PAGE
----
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TCU’s Shawn Robinson will force Ohio State’s linebackers to step up their game

Also, Dwayne Haskins is a major Heisman contender, no matter what PFF says.

NCAA Football: Texas Christian at Southern Methodist Tim Heitman-USA TODAY Sports

“TCU’s Shawn Robinson will be the best dual-threat quarterback the Buckeyes have faced since?”

-Bill Landis, cleveland.com

In addition to the profile that our own Geoff Hammersley did yesterday, Landis has a nice crash-course on the starting quarterback that the Buckeyes will be facing on Saturday. Robinson is a better dual-threat QB than OSU is used to seeing in the Big Ten, however, it’s not as if they have never been up against a running quarterback before; I mean the defense has practiced against J.T. Barrett and Tate Martell for the past four-plus seasons.

The Buckeye defense was gashed in their 77-31 Week 1 win over Oregon State on seven plays where running backs and wide receivers got in space and were able to simply out run the linebackers and defensive backs. Against Rutgers, the return of safety Jordan Fuller seemed to solidify the secondary, but it was Rutgers.

However, let’s assume that having the junior captain back and healthy leading the DBs will get them at least close to where we are used to seeing the secondary perform. If that’s true, then the one major question left for the Buckeye defense is the linebackers. The OSU defensive line is arguably the best in the country, but the LBs have been suspect at best dating back to last season.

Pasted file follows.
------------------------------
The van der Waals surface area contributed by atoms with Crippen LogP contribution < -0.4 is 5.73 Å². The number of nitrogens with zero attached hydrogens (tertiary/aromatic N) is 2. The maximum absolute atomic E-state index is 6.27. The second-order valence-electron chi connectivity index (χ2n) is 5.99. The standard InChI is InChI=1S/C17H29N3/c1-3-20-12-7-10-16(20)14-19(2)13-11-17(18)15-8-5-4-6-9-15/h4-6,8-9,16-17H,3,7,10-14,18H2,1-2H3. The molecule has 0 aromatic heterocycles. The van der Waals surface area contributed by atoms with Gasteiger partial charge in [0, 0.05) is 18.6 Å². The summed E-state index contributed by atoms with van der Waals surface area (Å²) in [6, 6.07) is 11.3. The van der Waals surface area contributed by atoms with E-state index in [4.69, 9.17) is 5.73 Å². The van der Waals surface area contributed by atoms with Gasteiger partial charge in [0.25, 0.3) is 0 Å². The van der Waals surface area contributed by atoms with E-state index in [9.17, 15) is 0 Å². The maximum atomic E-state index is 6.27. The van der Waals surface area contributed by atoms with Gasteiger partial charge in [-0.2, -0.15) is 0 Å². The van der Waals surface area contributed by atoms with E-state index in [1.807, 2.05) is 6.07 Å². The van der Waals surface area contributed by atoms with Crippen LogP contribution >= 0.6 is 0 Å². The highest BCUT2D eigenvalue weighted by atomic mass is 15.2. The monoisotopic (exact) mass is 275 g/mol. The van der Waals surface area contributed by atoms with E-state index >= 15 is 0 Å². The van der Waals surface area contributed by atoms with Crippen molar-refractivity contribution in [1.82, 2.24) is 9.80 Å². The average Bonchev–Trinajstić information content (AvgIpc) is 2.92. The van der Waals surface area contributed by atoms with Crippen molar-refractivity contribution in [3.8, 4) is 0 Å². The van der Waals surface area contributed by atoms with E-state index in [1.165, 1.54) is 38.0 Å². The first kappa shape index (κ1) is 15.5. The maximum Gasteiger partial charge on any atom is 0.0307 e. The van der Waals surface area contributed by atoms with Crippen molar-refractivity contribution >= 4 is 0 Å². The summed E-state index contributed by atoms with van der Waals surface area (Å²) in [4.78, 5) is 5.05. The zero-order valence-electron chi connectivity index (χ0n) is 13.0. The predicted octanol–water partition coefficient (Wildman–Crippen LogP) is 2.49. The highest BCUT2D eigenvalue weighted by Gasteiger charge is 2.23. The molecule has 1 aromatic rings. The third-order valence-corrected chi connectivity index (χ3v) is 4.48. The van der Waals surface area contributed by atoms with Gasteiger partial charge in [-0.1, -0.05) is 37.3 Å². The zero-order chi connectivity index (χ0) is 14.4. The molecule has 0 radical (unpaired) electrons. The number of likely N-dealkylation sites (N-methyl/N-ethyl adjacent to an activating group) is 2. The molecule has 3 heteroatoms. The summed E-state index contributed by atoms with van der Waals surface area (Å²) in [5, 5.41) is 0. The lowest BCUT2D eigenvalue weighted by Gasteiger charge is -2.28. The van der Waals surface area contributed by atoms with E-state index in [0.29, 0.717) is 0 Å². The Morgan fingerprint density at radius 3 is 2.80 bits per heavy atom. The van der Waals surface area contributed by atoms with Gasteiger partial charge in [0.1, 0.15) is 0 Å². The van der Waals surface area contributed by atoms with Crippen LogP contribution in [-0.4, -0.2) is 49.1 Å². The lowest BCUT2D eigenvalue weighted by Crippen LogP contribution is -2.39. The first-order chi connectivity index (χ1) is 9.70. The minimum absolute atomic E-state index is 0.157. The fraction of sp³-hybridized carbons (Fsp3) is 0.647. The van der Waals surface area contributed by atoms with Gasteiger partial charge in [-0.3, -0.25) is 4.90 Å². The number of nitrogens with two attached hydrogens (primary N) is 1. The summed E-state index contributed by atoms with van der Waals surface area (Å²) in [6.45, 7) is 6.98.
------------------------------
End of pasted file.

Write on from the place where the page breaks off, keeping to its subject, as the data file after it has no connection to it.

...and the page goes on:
Robinson is more of a scrambler than a designed-runner, so if he is able to elude the pass rush from Nick Bosa, Chase Young, and company, it will be incumbent on the linebackers to keep the talented QB in front of them, preventing the big play.

If that becomes an issue (and perhaps even before), defensive coordinator Greg Schiano might put a spy on Robinson. That would be much easier to do if Tuf Borland is about to break free of his “pitch count” and can be a regular contributor on the second level.

Otherwise, the rotation could be a little thin to dedicate someone to shadow the elusive quarterback, but if Borland is back and able to chase Robinson around, that could eventually prove to be the difference in the game.


I understand that the Buckeyes haven’t exactly played the best competition in the world in the first two games of 2018 season, but to not have Dwayne Haskins on this list is just silly. I know that Pro Football Focus has their own methodology for grading players, and I generally like and appreciate their data-driven approach to evaluation. But, in the words of another former Buckeye, “Come on, man!”

The Buckeye quarterback is currently fourth nationally in QB Rating and third in completion percentage. Admittedly, he’s barely played into the second half in the first two games of the season, but given what we have seen thus far, and the weapons that he clearly has at his disposal, Haskins is undoubtedly a Hesiman contender, and, should he look impressive in a win over TCU on Saturday, he could vault to the top of PFF and Vegas’ lists.